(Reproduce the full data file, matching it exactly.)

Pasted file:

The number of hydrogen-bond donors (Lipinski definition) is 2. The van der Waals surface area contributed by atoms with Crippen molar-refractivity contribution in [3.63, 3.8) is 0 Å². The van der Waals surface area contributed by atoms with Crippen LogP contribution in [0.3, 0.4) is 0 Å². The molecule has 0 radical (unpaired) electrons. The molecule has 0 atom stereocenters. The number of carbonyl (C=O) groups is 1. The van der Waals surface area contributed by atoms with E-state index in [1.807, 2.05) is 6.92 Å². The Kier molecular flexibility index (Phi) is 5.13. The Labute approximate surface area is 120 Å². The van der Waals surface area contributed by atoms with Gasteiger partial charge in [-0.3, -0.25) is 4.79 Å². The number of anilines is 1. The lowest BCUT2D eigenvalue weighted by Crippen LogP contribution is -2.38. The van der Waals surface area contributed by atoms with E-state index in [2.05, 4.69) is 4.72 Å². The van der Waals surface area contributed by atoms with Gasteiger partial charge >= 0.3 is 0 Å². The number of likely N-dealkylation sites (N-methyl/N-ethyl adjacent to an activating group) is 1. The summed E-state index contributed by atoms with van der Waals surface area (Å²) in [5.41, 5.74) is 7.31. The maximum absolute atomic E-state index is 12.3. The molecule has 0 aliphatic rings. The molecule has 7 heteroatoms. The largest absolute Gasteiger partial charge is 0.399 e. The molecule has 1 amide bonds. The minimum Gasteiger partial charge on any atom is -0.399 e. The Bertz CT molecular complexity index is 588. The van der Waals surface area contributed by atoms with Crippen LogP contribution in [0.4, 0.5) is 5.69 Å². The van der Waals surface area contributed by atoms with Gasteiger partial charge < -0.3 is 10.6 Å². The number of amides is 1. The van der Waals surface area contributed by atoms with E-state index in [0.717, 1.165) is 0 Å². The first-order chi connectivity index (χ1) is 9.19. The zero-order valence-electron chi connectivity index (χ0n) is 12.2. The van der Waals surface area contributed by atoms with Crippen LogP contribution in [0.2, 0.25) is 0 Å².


The number of hydrogen-bond donors (Lipinski definition) is 2. The van der Waals surface area contributed by atoms with Crippen molar-refractivity contribution in [3.63, 3.8) is 0 Å². The van der Waals surface area contributed by atoms with Crippen LogP contribution in [0.3, 0.4) is 0 Å². The molecule has 0 radical (unpaired) electrons. The molecule has 0 atom stereocenters. The number of carbonyl (C=O) groups is 1. The van der Waals surface area contributed by atoms with E-state index in [1.807, 2.05) is 6.92 Å². The Kier molecular flexibility index (Phi) is 5.13. The Labute approximate surface area is 120 Å². The van der Waals surface area contributed by atoms with Gasteiger partial charge in [-0.3, -0.25) is 4.79 Å². The number of anilines is 1. The lowest BCUT2D eigenvalue weighted by Crippen LogP contribution is -2.38. The van der Waals surface area contributed by atoms with E-state index in [2.05, 4.69) is 4.72 Å². The van der Waals surface area contributed by atoms with Gasteiger partial charge >= 0.3 is 0 Å². The number of likely N-dealkylation sites (N-methyl/N-ethyl adjacent to an activating group) is 1. The summed E-state index contributed by atoms with van der Waals surface area (Å²) in [5.41, 5.74) is 7.31. The maximum absolute atomic E-state index is 12.3. The molecule has 0 aliphatic rings. The molecule has 7 heteroatoms. The largest absolute Gasteiger partial charge is 0.399 e. The molecule has 1 amide bonds. The minimum Gasteiger partial charge on any atom is -0.399 e. The Bertz CT molecular complexity index is 588. The van der Waals surface area contributed by atoms with Crippen LogP contribution in [0.4, 0.5) is 5.69 Å². The van der Waals surface area contributed by atoms with Gasteiger partial charge < -0.3 is 10.6 Å². The number of amides is 1. The van der Waals surface area contributed by atoms with E-state index in [0.717, 1.165) is 0 Å². The first-order chi connectivity index (χ1) is 9.19. The zero-order valence-electron chi connectivity index (χ0n) is 12.2. The van der Waals surface area contributed by atoms with Crippen LogP contribution in [0.2, 0.25) is 0 Å².